Artists in China have launched a boycott of one of the country’s largest social media sites, Xiaohongshu, after it trained its artificial intelligence tool using images from users without their permission.
In August, CNN reports, a user who goes by Snow Fish accused the social media site of using her work to train its AI tool, which seems to have kicked off the controversy. Snow Fish said the work used to train Trik AI, Xiaohongshu’s AI tool, was used without her permission or knowledge.
“Snow Fish, whom CNN is identifying by her Xiaohongshu username for privacy reasons, said she first became aware of the issue when friends sent her posts of artwork from the platform that looked strikingly similar to her own style: sweeping brush-like strokes, bright pops of red and orange, and depictions of natural scenery,” CNN reported.
Since then, more artists have come forward saying they believe their work was used to train Trik AI without their knowledge as well. Xiaohongshu has not disclosed how it trains its AI image generator. However, Snow Fish told CNN that Trik AI contacted her privately to issue an apology through the official company account. But the artist told the news outlet that she wants a public apology instead.
Now, hundreds of artists are flooding Xiaohongshu with anti-AI images in protest. A screenshot of the social media site shared by CNN shows a wall of posts, all with the letters “AI” crossed out. “NO TO AI GENERATED IMAGES,” stretches across the bottom of each post.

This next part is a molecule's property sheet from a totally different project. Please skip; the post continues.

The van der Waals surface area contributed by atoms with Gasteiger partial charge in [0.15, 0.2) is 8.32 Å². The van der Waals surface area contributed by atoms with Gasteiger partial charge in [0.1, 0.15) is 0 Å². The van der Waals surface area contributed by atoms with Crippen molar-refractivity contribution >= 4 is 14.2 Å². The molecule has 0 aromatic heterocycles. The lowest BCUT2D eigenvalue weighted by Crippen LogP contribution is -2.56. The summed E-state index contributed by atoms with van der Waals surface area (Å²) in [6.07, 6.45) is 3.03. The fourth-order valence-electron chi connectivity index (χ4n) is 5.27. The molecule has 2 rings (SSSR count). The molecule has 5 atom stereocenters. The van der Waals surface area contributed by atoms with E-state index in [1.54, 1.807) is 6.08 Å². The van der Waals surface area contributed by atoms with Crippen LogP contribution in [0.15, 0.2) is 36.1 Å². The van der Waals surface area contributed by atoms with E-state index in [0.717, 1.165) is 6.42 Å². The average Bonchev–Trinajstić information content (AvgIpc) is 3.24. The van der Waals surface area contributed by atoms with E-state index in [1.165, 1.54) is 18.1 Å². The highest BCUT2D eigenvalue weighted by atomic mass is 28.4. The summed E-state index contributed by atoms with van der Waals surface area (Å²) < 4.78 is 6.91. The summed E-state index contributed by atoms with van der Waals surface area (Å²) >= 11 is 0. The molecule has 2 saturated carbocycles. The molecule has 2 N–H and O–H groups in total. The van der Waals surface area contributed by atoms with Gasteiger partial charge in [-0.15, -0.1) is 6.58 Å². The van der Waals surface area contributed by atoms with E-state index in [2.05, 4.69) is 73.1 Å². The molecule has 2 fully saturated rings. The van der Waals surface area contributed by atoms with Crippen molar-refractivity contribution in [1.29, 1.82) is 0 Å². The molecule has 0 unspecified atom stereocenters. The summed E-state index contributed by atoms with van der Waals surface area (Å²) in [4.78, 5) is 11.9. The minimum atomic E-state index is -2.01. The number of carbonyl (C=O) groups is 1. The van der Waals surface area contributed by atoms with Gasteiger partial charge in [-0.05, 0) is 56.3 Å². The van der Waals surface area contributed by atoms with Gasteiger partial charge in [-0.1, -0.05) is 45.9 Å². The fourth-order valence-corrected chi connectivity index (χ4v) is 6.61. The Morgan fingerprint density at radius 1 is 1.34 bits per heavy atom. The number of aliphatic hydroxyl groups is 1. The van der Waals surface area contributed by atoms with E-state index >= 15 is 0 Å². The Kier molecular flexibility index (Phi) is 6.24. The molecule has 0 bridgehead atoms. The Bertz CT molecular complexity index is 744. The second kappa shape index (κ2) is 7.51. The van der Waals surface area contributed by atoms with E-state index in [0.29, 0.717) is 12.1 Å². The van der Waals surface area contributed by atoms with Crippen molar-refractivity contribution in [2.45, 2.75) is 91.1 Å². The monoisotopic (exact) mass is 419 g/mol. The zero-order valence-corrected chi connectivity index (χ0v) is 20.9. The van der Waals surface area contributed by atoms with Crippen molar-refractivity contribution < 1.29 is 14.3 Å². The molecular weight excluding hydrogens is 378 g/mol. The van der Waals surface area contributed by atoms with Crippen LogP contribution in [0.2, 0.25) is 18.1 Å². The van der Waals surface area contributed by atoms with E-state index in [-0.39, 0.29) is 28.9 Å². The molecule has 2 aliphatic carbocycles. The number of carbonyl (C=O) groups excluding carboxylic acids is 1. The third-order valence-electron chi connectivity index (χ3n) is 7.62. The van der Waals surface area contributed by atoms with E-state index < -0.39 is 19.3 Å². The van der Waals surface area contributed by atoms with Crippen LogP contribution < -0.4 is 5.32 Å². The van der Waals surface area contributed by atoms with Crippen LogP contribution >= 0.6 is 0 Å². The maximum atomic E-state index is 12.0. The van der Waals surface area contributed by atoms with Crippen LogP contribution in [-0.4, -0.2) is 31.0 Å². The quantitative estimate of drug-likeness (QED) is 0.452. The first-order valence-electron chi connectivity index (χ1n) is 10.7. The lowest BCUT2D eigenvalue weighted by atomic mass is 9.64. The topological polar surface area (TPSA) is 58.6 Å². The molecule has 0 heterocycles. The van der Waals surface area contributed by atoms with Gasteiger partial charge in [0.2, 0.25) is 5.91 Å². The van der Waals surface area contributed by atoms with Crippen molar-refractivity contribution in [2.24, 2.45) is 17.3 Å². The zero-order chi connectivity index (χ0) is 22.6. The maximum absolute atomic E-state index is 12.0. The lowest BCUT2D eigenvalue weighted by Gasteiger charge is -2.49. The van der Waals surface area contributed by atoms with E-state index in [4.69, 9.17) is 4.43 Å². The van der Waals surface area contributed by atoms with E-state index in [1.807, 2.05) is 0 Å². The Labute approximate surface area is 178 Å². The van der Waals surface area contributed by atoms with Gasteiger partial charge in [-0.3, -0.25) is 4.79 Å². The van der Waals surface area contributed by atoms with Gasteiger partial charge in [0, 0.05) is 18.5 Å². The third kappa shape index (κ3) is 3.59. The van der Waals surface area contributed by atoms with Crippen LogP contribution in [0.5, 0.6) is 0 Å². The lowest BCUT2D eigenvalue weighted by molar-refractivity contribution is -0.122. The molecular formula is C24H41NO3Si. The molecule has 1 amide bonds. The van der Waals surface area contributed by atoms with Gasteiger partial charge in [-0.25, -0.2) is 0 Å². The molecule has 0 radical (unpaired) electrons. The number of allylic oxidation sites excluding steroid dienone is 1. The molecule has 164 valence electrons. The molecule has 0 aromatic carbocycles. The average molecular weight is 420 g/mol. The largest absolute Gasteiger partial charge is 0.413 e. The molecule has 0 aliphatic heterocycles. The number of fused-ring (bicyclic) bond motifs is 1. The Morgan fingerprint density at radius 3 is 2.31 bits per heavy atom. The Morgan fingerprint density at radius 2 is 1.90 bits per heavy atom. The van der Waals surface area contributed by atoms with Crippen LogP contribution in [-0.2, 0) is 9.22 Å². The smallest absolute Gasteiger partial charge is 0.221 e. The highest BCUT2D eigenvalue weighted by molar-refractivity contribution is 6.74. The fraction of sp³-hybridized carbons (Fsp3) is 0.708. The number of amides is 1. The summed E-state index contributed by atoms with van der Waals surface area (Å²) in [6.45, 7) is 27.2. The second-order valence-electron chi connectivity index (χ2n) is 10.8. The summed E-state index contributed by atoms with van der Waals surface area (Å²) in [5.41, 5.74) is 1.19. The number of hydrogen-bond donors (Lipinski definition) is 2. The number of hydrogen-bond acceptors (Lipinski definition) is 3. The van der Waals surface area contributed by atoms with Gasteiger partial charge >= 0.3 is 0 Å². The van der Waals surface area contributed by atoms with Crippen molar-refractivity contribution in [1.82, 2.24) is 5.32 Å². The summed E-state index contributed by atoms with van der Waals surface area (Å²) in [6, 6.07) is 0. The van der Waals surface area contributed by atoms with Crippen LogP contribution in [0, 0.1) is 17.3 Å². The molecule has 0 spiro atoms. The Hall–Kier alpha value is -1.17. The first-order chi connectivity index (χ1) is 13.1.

“In the future, AI images will only be cheaper in people’s eyes, like plastic bags. They will become widespread like plastic pollution,” a Chinese illustrator identified as Zhang told CNN.
The protest echoes similar responses across the world, especially as writers’ and actors’ strikes have halted production of shows and films in the U.S. While the writers’ strike has come to an end and reached a deal, actors continue picketing until SAG-AFTRA secures its own contract. In both cases, concerns over AI played a central role that led workers to walk out.
Artists on Xiaohongshu, CNN says, share the same concerns for their livelihoods.
“It’s an outbreak this time,” Snow Fish said to CNN. “If it easily goes away without any splash, people will maintain silent, and those AI developers will keep harming our rights.”
Image credits: Header photo licensed Depositphotos